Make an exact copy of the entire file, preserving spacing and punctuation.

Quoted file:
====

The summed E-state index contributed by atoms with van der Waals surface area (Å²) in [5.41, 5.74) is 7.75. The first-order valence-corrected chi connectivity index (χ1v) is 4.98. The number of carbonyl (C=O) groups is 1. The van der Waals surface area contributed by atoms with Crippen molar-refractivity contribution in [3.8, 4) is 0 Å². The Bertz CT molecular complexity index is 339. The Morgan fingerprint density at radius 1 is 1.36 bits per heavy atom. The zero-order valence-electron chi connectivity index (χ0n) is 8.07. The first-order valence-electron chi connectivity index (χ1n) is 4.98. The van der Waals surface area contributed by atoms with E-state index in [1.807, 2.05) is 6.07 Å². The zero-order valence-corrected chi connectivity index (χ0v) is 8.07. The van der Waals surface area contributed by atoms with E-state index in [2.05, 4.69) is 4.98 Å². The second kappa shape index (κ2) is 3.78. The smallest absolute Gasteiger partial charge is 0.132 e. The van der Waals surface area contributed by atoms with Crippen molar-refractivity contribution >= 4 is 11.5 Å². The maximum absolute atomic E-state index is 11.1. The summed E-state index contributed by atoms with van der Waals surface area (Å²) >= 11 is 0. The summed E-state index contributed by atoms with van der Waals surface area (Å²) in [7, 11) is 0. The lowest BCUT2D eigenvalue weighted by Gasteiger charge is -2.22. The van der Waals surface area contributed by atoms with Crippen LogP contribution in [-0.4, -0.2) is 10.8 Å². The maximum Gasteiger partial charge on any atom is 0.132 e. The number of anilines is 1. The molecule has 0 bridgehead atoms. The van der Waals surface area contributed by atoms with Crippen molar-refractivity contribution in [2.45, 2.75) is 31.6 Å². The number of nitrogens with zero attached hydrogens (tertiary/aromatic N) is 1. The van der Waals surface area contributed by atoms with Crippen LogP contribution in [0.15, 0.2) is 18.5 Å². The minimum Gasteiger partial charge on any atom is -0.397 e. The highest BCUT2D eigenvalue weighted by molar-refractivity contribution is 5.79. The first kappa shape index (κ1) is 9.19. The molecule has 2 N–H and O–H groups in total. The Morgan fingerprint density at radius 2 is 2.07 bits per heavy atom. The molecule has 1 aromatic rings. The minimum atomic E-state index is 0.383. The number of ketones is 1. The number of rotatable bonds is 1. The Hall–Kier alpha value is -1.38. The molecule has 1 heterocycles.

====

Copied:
The summed E-state index contributed by atoms with van der Waals surface area (Å²) in [5.41, 5.74) is 7.75. The first-order valence-corrected chi connectivity index (χ1v) is 4.98. The number of carbonyl (C=O) groups is 1. The van der Waals surface area contributed by atoms with Crippen molar-refractivity contribution in [3.8, 4) is 0 Å². The Bertz CT molecular complexity index is 339. The Morgan fingerprint density at radius 1 is 1.36 bits per heavy atom. The zero-order valence-electron chi connectivity index (χ0n) is 8.07. The first-order valence-electron chi connectivity index (χ1n) is 4.98. The van der Waals surface area contributed by atoms with E-state index in [1.807, 2.05) is 6.07 Å². The zero-order valence-corrected chi connectivity index (χ0v) is 8.07. The van der Waals surface area contributed by atoms with E-state index in [2.05, 4.69) is 4.98 Å². The second kappa shape index (κ2) is 3.78. The smallest absolute Gasteiger partial charge is 0.132 e. The van der Waals surface area contributed by atoms with Crippen molar-refractivity contribution >= 4 is 11.5 Å². The maximum absolute atomic E-state index is 11.1. The summed E-state index contributed by atoms with van der Waals surface area (Å²) >= 11 is 0. The summed E-state index contributed by atoms with van der Waals surface area (Å²) in [7, 11) is 0. The lowest BCUT2D eigenvalue weighted by Gasteiger charge is -2.22. The van der Waals surface area contributed by atoms with Crippen LogP contribution in [-0.4, -0.2) is 10.8 Å². The maximum Gasteiger partial charge on any atom is 0.132 e. The number of anilines is 1. The molecule has 0 bridgehead atoms. The van der Waals surface area contributed by atoms with Crippen molar-refractivity contribution in [2.45, 2.75) is 31.6 Å². The number of nitrogens with zero attached hydrogens (tertiary/aromatic N) is 1. The van der Waals surface area contributed by atoms with Crippen LogP contribution in [0.15, 0.2) is 18.5 Å². The minimum Gasteiger partial charge on any atom is -0.397 e. The highest BCUT2D eigenvalue weighted by molar-refractivity contribution is 5.79. The first kappa shape index (κ1) is 9.19. The molecule has 2 N–H and O–H groups in total. The Morgan fingerprint density at radius 2 is 2.07 bits per heavy atom. The molecule has 1 aromatic rings. The minimum atomic E-state index is 0.383. The number of ketones is 1. The number of rotatable bonds is 1. The Hall–Kier alpha value is -1.38. The molecule has 1 heterocycles.